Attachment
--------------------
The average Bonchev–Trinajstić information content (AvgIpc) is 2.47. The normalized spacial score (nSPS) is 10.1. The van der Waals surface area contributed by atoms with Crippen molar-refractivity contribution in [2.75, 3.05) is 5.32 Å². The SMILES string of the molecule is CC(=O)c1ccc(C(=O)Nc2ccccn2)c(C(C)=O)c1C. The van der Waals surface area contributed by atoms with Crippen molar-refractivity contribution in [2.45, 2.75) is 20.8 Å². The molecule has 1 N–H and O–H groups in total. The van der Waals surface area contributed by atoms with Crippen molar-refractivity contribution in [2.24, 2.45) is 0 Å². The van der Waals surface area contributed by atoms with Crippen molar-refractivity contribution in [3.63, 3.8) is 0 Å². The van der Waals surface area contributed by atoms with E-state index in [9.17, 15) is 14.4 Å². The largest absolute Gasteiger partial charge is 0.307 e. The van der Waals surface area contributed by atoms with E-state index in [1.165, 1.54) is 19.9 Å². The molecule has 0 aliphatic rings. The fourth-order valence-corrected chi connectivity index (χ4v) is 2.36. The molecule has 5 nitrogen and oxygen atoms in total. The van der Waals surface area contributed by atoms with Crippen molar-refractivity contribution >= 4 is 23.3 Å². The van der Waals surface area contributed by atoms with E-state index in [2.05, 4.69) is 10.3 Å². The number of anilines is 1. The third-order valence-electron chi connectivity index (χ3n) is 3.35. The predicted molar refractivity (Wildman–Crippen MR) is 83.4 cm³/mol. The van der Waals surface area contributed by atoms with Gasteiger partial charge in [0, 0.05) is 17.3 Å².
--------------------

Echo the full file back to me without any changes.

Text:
The average Bonchev–Trinajstić information content (AvgIpc) is 2.47. The normalized spacial score (nSPS) is 10.1. The van der Waals surface area contributed by atoms with Crippen molar-refractivity contribution in [2.75, 3.05) is 5.32 Å². The SMILES string of the molecule is CC(=O)c1ccc(C(=O)Nc2ccccn2)c(C(C)=O)c1C. The van der Waals surface area contributed by atoms with Crippen molar-refractivity contribution in [2.45, 2.75) is 20.8 Å². The molecule has 1 N–H and O–H groups in total. The van der Waals surface area contributed by atoms with Crippen molar-refractivity contribution in [2.24, 2.45) is 0 Å². The van der Waals surface area contributed by atoms with Crippen molar-refractivity contribution in [3.63, 3.8) is 0 Å². The van der Waals surface area contributed by atoms with E-state index in [9.17, 15) is 14.4 Å². The largest absolute Gasteiger partial charge is 0.307 e. The van der Waals surface area contributed by atoms with E-state index in [1.165, 1.54) is 19.9 Å². The molecule has 0 aliphatic rings. The fourth-order valence-corrected chi connectivity index (χ4v) is 2.36. The molecule has 5 nitrogen and oxygen atoms in total. The van der Waals surface area contributed by atoms with Crippen molar-refractivity contribution >= 4 is 23.3 Å². The van der Waals surface area contributed by atoms with E-state index in [2.05, 4.69) is 10.3 Å². The number of anilines is 1. The third-order valence-electron chi connectivity index (χ3n) is 3.35. The predicted molar refractivity (Wildman–Crippen MR) is 83.4 cm³/mol. The van der Waals surface area contributed by atoms with Gasteiger partial charge in [0, 0.05) is 17.3 Å².